Yes. In the cases that stress can affect addiction, stress is referred to as environmental factors. Think about how many people say they need a drink after a bad day at work. There are people who need to smoke a cigarette after an argument with a coworker or family member. There are others who insist that a day at the casino or some consumer therapy will help alleviate any stressful situation that they may have. While not all people who exercise this use of substance or behavior in response to stress are addicted to the substance or behavior, these environmental factors can be a trigger to those with addiction to use their vice as a way of coping with their stress.

Addiction Treatment

There are many ways of treating addiction. People who require addiction treatment can consider each of the following options as a way of treating their addiction:

  • Detoxification
  • Medication-Assisted Therapy
  • Therapy (Group, Cognitive, Recreational or Family)
  • Stress Tolerance
  • Medication and Withdrawal Management

There are numerous other addiction treatment plans available. It is important to understand that managing the triggers of addiction, such as stress and stressful environmental factors, is essential in creating a successful addiction treatment plan. In addition to residential treatment plans, there are after-rehabilitation support groups that can share and compare addiction treatment journeys to ensure a sense of accountability and encouragement among those with stress and addiction.

At Quest 2 Recovery, the addiction recovery program starts with detoxification and ends with aftercare planning, to ensure that recovery continues to be a part of your life even as you leave the rehabilitation center. While stress might trigger your addiction, Quest 2 Recovery can give you the tools to find healthier ways of coping with your stress.  Contact us today if you or a loved one are struggling with addiction.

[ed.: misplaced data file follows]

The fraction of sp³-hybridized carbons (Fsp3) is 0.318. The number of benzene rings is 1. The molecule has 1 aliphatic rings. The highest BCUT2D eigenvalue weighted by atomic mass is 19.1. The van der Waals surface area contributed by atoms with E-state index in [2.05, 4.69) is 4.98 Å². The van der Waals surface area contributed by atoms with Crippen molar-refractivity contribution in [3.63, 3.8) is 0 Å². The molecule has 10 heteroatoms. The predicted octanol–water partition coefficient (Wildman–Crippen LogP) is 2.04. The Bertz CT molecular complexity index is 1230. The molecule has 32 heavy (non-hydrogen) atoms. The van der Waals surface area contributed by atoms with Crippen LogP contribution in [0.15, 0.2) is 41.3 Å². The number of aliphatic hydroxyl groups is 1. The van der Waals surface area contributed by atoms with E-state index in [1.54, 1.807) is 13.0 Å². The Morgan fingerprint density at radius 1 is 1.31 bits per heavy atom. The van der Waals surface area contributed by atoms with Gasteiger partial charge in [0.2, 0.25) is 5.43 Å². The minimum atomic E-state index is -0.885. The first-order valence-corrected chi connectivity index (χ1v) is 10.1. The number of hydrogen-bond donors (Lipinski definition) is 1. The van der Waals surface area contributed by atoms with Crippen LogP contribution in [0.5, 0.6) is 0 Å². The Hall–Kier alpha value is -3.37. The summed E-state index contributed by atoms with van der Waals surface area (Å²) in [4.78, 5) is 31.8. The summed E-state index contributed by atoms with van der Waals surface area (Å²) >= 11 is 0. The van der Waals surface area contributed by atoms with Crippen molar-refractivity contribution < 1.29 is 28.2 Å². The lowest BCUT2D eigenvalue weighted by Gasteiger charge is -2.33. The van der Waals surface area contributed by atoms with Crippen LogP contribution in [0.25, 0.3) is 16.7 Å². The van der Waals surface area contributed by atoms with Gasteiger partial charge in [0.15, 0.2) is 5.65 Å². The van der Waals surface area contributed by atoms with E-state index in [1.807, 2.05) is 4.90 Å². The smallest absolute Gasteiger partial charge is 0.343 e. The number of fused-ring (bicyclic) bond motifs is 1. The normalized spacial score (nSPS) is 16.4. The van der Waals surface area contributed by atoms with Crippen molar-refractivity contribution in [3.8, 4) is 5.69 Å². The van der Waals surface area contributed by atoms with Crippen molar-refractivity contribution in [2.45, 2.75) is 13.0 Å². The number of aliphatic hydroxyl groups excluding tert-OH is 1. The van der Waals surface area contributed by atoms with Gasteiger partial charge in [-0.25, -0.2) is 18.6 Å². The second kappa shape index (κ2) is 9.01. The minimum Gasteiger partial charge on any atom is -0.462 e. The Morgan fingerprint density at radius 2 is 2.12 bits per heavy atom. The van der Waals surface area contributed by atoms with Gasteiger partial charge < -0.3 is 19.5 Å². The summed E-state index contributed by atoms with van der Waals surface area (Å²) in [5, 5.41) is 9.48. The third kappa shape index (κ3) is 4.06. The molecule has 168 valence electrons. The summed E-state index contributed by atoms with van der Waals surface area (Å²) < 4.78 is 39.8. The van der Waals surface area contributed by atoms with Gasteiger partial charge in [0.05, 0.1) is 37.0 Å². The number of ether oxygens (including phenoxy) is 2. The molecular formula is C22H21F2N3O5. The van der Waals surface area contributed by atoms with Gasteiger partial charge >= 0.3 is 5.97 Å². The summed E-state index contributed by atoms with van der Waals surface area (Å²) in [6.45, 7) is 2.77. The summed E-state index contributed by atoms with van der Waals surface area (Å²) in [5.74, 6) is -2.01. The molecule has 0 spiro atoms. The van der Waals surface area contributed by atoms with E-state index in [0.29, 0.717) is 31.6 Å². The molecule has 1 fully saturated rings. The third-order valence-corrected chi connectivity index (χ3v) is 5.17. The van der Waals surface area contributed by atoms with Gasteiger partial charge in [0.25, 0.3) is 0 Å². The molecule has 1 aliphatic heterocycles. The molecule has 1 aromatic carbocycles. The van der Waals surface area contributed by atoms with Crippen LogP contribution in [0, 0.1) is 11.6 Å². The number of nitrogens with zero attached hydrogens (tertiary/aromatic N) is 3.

5 Signs It’s Time To Intervene

Addiction will not only affect the life of an addict, but also those around them. Alcohol and drug addiction can break families, leaving lives in wrecks.

You might be having someone battling drug or alcohol addiction, and you don’t know how to help. In most cases, talking to the victim might not provide excellent results. That is because the majority of people suffering from addiction are still in denial about their addiction state. In that case, doing an intervention for a person strolling with drug or alcohol abuse is the best solution. It will help the victim to transition into the treatment procedure safely and swiftly. Before you stage the intervention, make sure you invite a doctor to help you through the process. Also, have non-attacking letters to your loved ones, and have a treatment plan in case the victim refuses to get help.

Importance of intervention

  • Assists the victim to realize that alcohol and drugs have become a life-threatening threat
  • Identifies addition or abuse as a medical disorder
  • Offers an alternative for instant treatment
  • Determines what will be affected in a relationship, at work, at home if the victim refuses to be helped

Timing

Addiction can be a life-threatening event to the individual battling with alcohol or drug dependence and the family as well. But, what is the perfect time to perform an intervention to increase the chances of getting the required results?

The ideal time to stage an intervention is determined by:

  • The capability of the participants to come together for the intervention
  • When the victim is sober and available
  • When it’s evident that the victim’s life is in danger
  • Let’s look at the signs; it’s time for an intervention.
  • The victim’s destructive behavior subjects his or her family at risk

People struggling with addiction encounter challenges related to taking care of their families. In most cases, they engage in vicious habits, like passing out and overdosing. They might also endanger other family members by driving under the influence or using drugs in the presence of kids.

Once you start to see an increased incidence of failure to make informed decisions about their health or your own, it’s the right time for an intervention. In most cases, drug or alcohol abuse will escalate before getting better.